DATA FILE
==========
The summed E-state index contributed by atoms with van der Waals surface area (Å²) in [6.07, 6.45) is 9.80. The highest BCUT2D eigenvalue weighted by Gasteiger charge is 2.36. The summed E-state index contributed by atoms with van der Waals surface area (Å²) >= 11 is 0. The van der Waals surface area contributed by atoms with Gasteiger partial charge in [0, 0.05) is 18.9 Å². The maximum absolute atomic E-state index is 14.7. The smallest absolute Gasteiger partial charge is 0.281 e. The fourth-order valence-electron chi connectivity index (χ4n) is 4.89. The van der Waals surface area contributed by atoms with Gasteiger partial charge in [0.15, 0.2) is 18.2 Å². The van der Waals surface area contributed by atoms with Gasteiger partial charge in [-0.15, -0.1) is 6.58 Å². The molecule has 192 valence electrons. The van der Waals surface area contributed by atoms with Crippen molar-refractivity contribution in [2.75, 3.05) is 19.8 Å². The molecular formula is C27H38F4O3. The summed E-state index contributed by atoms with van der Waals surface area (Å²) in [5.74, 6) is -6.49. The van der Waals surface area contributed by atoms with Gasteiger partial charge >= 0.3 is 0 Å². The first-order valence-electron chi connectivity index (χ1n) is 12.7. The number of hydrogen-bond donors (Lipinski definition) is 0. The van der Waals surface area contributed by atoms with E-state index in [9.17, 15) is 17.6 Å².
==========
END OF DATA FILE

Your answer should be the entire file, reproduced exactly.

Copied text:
The summed E-state index contributed by atoms with van der Waals surface area (Å²) in [6.07, 6.45) is 9.80. The highest BCUT2D eigenvalue weighted by Gasteiger charge is 2.36. The summed E-state index contributed by atoms with van der Waals surface area (Å²) >= 11 is 0. The van der Waals surface area contributed by atoms with Gasteiger partial charge in [0, 0.05) is 18.9 Å². The maximum absolute atomic E-state index is 14.7. The smallest absolute Gasteiger partial charge is 0.281 e. The fourth-order valence-electron chi connectivity index (χ4n) is 4.89. The van der Waals surface area contributed by atoms with Gasteiger partial charge in [0.15, 0.2) is 18.2 Å². The van der Waals surface area contributed by atoms with Gasteiger partial charge in [-0.15, -0.1) is 6.58 Å². The molecule has 192 valence electrons. The van der Waals surface area contributed by atoms with Crippen molar-refractivity contribution in [2.75, 3.05) is 19.8 Å². The molecular formula is C27H38F4O3. The summed E-state index contributed by atoms with van der Waals surface area (Å²) in [5.74, 6) is -6.49. The van der Waals surface area contributed by atoms with Gasteiger partial charge >= 0.3 is 0 Å². The first-order valence-electron chi connectivity index (χ1n) is 12.7. The number of hydrogen-bond donors (Lipinski definition) is 0. The van der Waals surface area contributed by atoms with E-state index in [9.17, 15) is 17.6 Å².